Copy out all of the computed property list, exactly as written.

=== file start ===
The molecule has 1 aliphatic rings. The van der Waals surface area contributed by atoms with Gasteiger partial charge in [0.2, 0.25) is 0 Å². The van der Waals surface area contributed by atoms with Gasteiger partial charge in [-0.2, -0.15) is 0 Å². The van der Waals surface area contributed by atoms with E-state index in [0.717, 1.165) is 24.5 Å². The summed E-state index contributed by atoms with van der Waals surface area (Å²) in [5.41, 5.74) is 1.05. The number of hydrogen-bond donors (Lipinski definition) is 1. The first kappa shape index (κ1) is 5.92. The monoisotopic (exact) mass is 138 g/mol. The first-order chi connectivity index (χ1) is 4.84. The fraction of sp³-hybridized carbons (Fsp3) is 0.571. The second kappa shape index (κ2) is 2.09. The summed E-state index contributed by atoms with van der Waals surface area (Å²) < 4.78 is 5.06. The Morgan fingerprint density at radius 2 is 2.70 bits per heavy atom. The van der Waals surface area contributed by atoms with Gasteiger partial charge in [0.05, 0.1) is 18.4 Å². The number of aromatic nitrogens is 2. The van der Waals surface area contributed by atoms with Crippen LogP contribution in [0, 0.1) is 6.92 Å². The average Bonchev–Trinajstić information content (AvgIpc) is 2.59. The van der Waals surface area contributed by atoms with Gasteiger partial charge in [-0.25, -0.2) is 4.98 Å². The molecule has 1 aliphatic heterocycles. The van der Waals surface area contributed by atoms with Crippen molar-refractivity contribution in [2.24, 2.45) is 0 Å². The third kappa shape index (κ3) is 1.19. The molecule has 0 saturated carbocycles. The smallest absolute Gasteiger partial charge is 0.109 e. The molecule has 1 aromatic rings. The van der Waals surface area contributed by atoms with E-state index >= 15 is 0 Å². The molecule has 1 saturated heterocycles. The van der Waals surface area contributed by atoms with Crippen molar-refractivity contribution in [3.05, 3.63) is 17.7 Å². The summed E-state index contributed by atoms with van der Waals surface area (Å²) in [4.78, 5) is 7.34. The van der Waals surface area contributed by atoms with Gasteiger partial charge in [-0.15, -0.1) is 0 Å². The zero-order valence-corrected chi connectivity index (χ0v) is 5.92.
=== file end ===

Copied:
The molecule has 1 aliphatic rings. The van der Waals surface area contributed by atoms with Gasteiger partial charge in [0.2, 0.25) is 0 Å². The van der Waals surface area contributed by atoms with Gasteiger partial charge in [-0.2, -0.15) is 0 Å². The van der Waals surface area contributed by atoms with E-state index in [0.717, 1.165) is 24.5 Å². The summed E-state index contributed by atoms with van der Waals surface area (Å²) in [5.41, 5.74) is 1.05. The number of hydrogen-bond donors (Lipinski definition) is 1. The first kappa shape index (κ1) is 5.92. The monoisotopic (exact) mass is 138 g/mol. The first-order chi connectivity index (χ1) is 4.84. The fraction of sp³-hybridized carbons (Fsp3) is 0.571. The second kappa shape index (κ2) is 2.09. The summed E-state index contributed by atoms with van der Waals surface area (Å²) < 4.78 is 5.06. The Morgan fingerprint density at radius 2 is 2.70 bits per heavy atom. The van der Waals surface area contributed by atoms with Gasteiger partial charge in [0.05, 0.1) is 18.4 Å². The number of aromatic nitrogens is 2. The van der Waals surface area contributed by atoms with Crippen LogP contribution in [0, 0.1) is 6.92 Å². The average Bonchev–Trinajstić information content (AvgIpc) is 2.59. The van der Waals surface area contributed by atoms with Gasteiger partial charge in [-0.25, -0.2) is 4.98 Å². The molecule has 1 aliphatic heterocycles. The van der Waals surface area contributed by atoms with Crippen molar-refractivity contribution in [2.24, 2.45) is 0 Å². The third kappa shape index (κ3) is 1.19. The molecule has 0 saturated carbocycles. The smallest absolute Gasteiger partial charge is 0.109 e. The molecule has 1 aromatic rings. The van der Waals surface area contributed by atoms with E-state index >= 15 is 0 Å². The molecule has 1 saturated heterocycles. The van der Waals surface area contributed by atoms with Crippen molar-refractivity contribution in [3.05, 3.63) is 17.7 Å². The summed E-state index contributed by atoms with van der Waals surface area (Å²) in [4.78, 5) is 7.34. The van der Waals surface area contributed by atoms with Gasteiger partial charge in [-0.15, -0.1) is 0 Å². The zero-order valence-corrected chi connectivity index (χ0v) is 5.92.